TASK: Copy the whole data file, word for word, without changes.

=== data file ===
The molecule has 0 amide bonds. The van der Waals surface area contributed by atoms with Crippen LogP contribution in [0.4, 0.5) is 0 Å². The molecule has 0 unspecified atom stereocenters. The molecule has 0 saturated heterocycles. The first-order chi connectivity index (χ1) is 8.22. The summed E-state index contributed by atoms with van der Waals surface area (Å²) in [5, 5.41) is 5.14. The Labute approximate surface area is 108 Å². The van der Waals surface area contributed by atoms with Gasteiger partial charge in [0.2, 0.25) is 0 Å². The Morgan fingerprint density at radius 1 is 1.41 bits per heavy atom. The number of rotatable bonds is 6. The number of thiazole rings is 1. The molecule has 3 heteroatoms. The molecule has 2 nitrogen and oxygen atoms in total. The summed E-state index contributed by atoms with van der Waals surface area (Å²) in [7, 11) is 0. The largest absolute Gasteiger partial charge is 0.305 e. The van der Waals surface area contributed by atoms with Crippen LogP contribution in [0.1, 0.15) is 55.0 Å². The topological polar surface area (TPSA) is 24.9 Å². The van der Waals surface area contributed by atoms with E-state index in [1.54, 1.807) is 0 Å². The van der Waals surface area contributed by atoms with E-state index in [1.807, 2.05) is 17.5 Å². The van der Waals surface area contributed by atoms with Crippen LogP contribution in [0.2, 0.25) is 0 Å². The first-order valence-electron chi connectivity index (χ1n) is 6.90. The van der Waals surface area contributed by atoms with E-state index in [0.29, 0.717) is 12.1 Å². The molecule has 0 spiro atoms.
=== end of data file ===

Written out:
The molecule has 0 amide bonds. The van der Waals surface area contributed by atoms with Crippen LogP contribution in [0.4, 0.5) is 0 Å². The molecule has 0 unspecified atom stereocenters. The molecule has 0 saturated heterocycles. The first-order chi connectivity index (χ1) is 8.22. The summed E-state index contributed by atoms with van der Waals surface area (Å²) in [5, 5.41) is 5.14. The Labute approximate surface area is 108 Å². The van der Waals surface area contributed by atoms with Gasteiger partial charge in [0.2, 0.25) is 0 Å². The Morgan fingerprint density at radius 1 is 1.41 bits per heavy atom. The number of rotatable bonds is 6. The number of thiazole rings is 1. The molecule has 3 heteroatoms. The molecule has 2 nitrogen and oxygen atoms in total. The summed E-state index contributed by atoms with van der Waals surface area (Å²) in [7, 11) is 0. The largest absolute Gasteiger partial charge is 0.305 e. The van der Waals surface area contributed by atoms with Crippen LogP contribution in [0.1, 0.15) is 55.0 Å². The topological polar surface area (TPSA) is 24.9 Å². The van der Waals surface area contributed by atoms with E-state index in [1.54, 1.807) is 0 Å². The van der Waals surface area contributed by atoms with E-state index in [1.807, 2.05) is 17.5 Å². The van der Waals surface area contributed by atoms with Crippen LogP contribution in [0.2, 0.25) is 0 Å². The first-order valence-electron chi connectivity index (χ1n) is 6.90. The van der Waals surface area contributed by atoms with E-state index in [0.29, 0.717) is 12.1 Å². The molecule has 0 spiro atoms.